Monday, April 2, 2007

Together Everyone Achieves More?

My AD's been away a bit recently, so I've ended up working with a few freelancers.

Although I couldn't say I've really "clicked" with any of them, it's been an interesting experience and it's got me thinking about exactly what the role of the creative department is.

My partner and I, and most of the other teams here, are very "clean" thinkers. If (and it's a big if) we agree that the SMP is right, we'll rarely present work that deviates from it. We constantly ask ourselves "is this persuasive?", "is it compelling?" as well as "is this novel?" and "is this interesting?"

A couple of the guys I've been working with are much looser/ less precise in their thinking. Their only yardstick is whether it's creative and/or interesting. It doesn't really matter to them whether the work makes a convincing case.

And maybe that's alright. Maybe it's a good thing.

Although they come up with a lot of ideas I would consider irrelevant, they also come up with a couple I wouldn't have thought of.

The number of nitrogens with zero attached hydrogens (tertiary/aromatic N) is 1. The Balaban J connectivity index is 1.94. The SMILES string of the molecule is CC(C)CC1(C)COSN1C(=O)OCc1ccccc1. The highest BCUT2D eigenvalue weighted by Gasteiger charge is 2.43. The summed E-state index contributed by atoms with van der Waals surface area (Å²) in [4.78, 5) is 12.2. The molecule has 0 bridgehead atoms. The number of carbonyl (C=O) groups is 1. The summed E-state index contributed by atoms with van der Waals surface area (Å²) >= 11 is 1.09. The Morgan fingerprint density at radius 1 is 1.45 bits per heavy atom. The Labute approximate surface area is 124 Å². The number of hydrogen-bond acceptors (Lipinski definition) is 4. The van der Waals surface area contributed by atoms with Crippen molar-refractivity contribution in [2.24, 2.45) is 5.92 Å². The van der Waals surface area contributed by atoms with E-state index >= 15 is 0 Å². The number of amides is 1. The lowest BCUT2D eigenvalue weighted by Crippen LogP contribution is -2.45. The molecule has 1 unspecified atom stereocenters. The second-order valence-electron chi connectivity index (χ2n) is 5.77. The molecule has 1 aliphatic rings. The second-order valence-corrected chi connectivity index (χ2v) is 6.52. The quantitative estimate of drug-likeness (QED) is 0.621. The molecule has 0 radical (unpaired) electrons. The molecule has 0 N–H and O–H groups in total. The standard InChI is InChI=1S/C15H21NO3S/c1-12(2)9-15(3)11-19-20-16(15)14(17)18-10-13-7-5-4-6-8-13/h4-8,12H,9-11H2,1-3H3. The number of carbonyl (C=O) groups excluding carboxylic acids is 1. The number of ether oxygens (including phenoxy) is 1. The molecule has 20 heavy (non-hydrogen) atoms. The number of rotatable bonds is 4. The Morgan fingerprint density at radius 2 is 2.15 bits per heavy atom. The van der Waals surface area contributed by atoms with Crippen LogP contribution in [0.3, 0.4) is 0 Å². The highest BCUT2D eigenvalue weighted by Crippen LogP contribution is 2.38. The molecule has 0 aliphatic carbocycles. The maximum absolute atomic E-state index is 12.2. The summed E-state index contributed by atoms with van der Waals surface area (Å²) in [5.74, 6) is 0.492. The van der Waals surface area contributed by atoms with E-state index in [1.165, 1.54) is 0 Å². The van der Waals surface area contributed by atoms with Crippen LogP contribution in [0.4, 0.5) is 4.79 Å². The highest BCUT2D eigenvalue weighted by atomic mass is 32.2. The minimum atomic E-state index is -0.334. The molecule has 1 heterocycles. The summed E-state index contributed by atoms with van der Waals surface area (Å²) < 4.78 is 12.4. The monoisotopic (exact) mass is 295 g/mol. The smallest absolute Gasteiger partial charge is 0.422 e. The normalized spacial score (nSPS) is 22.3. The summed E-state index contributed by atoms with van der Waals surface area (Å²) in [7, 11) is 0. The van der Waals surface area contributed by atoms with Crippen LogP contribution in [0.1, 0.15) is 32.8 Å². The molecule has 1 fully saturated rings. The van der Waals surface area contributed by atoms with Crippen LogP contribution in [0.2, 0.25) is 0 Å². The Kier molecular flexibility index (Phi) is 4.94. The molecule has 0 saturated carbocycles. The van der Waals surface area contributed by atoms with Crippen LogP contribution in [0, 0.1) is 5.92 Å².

Yes, on the face of it it seems to make sense that everybody on a job ought to be pulling in the same direction. But there are perils in that approach. It's how you get group think, how dodgy reasoning becomes dogma.

It's how you end up internalising the client's rules and a priori assumptions.

So maybe it makes more sense if we concieve of different departments as working adversarially, or at least as working to achieve different goals.

So our job is to make things interesting, planning checks if they're effective, account service makes sure they're practical. The tension between those different concerns produces the best result.

I'm not sure what I think.

On one hand, my gut feeling is that anything that stops self censorship and removes creative fetters must be good.

On the other, I quite enjoy the "strategic" side of the job. The thought of abdicating it makes me feel a little more like the "monkey at a typewriter" - a random idea generator.

I'd be very interested to hear other people's thoughts on this.


Anonymous said...

If the idea's good enough, everyone will just pretend it's on strategy.

mudskippah said...

Aristotle said the truth is in the middle, or something like that according to those who know these things. I think it helps to totally free the head and let it go where there are no guidelines to restrict it, and if the results work to meet the objective set, great. If they don't, too bad. If the creative work is off strategy but still on target, then strategy can change. If the creative work is off target, no matter how cool it looks, I think it's a waste. In the space between a wide open creative horizon and the solid realities of the market lies the answer. At least that's how I see it.